How To Talk About Housework Standards Without Starting A Fight

Two people talking

The Standards Challenge (Part Three)

Talking about standards for housework can be a significant source of conflict at home. But how do you talk about it without starting a fight? The first post in this three part series examines why standards might differ between household members. If you missed Part One, read The Standards Challenge: Are they Half-Assing Housework To Get Out Of It? (Part One) about why standards might differ. Part Two covers The Standards Challenge: Agreeing the Housework ‘Definition of Done’ (Part Two). In this post, we’ll look at how to approach talking about standards for housework to keep discussions more collaborative and less combative.

Where to start talking about housework standards

Try to focus on high level requirements, and tasks that are a source of friction now. Don’t open by criticising the way things are currently. It can be good to start by expressing a solution mindset that prioritises the relationship. For example, you could open with something like, “I want us to be able to communicate openly and work together to make sure we all get what we need.” Then introduce what you’d like to talk about, and ask if they’d be open to trying a new approach.

Aim to start by having a conflict-free discussion and try for gradual improvement. If things get tense, try asking questions to understand the other person’s views. How often does a task need to be done? Do we need to change the sheets on the beds weekly? Or is once a month ok? If one of you prefers weekly and the other monthly, why not try fortnightly as a compromise? It’s perfectly reasonable to test an approach for a month or two and then discuss again once you’ve tried it.

Set a date for when you’ll review the new arrangements so the next discussion is planned. Put it in diaries so others are aware that it’s coming. Experiment, and try to make sure both of you are willing to be flexible about what’s necessary. One person shouldn’t always have to be making all the concessions. And just because you’re starting the conversation, that shouldn’t mean you get your way necessarily.

Approaching the Conversation

When you’re ready to talk about different standards for housework, here are some tactics to help you prepare, focus on finding a solution, and prevent getting drawn into conflict.

  • Be Collaborative: One of the hardest parts of broaching a topic like this can be how to start. A tone of collaboration can be a good way to start.
  • Be Fair: It’s always best to avoid accusations. If you think your partner or household member is not being fair, try to give them the benefit of the doubt and ask ‘why’ instead of assuming. You might be surprised why they think what they do.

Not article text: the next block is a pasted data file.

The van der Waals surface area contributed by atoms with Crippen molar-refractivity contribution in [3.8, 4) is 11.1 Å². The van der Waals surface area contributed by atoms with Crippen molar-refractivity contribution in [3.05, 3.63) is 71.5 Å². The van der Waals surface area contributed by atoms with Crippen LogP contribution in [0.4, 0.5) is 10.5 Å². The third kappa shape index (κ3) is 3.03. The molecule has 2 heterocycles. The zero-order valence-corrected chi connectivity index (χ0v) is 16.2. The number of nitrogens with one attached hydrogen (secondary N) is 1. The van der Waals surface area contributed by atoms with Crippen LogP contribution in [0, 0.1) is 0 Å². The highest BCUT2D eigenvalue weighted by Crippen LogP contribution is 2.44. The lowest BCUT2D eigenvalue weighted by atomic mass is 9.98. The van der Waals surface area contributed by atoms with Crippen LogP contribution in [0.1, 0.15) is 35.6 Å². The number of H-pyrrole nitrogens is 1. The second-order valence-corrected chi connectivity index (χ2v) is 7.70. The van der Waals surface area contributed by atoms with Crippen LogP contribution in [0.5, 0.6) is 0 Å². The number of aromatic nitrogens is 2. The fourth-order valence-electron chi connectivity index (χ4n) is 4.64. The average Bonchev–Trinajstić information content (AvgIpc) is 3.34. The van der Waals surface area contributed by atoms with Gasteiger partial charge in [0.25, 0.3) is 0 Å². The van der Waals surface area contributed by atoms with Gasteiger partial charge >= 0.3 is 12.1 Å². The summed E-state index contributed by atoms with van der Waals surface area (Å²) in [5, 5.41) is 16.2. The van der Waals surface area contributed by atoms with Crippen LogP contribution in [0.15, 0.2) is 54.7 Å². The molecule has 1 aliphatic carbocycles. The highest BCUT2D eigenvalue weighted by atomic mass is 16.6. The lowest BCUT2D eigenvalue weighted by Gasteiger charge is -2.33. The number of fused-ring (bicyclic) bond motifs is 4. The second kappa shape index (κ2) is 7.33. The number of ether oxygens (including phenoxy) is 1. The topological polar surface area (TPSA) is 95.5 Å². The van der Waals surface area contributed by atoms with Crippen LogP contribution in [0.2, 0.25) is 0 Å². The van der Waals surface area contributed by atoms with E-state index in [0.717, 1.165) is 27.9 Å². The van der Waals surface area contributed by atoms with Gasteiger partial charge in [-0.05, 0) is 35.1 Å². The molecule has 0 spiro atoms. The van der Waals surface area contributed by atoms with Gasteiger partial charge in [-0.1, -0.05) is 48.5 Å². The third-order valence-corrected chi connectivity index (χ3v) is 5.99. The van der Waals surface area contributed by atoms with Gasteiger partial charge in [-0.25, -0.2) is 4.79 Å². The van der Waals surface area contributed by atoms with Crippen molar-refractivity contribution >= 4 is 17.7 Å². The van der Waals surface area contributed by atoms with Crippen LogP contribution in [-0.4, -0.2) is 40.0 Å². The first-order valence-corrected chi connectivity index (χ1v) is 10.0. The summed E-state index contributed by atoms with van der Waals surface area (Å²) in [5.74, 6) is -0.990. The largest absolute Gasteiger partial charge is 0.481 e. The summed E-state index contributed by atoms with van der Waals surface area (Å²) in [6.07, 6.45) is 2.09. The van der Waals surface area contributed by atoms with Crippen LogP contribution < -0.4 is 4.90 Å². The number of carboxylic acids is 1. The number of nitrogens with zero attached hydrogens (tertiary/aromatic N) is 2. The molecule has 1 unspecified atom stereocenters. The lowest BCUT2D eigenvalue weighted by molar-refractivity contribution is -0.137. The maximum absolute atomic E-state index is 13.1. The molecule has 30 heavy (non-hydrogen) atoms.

• Know What You Want: Think about what specifically you want to get out of the discussion, and the specific friction points you want to address. It might be that you don’t want to have to remind your partner to do the grocery shopping, because they’re not owning the whole task. Or that you would like them to do one load of laundry per week to share some of the workload, and you’re flexible on when as long as it’s the same day each week. It’s always easier to find a solution and keep it simple if you know what you want to get out of the discussion.
  • Think about impact: If you have a problem with something but don’t know how to explain why it’s a problem, try thinking about impact. Does the current approach impact someone else adversely? Having to remind people to do things they’re responsible for impacts the person doing the reminding because it creates work. Not ordering groceries on time might mean the kids run out of healthy breakfast options. Not doing laundry until you run out of clean underwear might mean the kids run out of clean clothes.

Be willing to compromise, within reason

It’s helpful to know what you want going into a discussion. But don’t assume you need to get your way for the conversation to be successful. If you like doing a weekly grocery shop because you want to stick to a budget, and your partner wants to shop everyday, you’ll want to be open to middle ground options.

If your partner suggests three shops a week, with a fixed budget – and they’re happy to do them, that’s reasonable. It satisfies your budget concern, and reduces the daily trips. Even though it’s more time than you’d like, it uses their time, not yours. It’s a good opportunity to suggest you trial it and review after a few weeks to see if it improves things.

Further Reading

If you’re still struggling with how to have a conversation with a member of your household about different standards for housework, there are some excellent books on this topic. I personally found Fair Play by Eve Rodsky great for explaining the differences between household types that can impact these conversations. It also proposes a system for how to distribute and manage household work in a fairer way. Rodsky gives lots of accounts of different household and personality types from her research, which can be helpful to understanding the different challenges households face.

If you want to understand more about your household work, you can try the ThirdShift app. It helps you measure, manage and value the work in your household. Start by completing the ThirdShift Quiz that gives you an overview of your current workload. More complete data helps you understand who is doing what, and find a fairer balance. It’s completely free, and you can then choose whether to signup for a more comprehensive solution. Start now.

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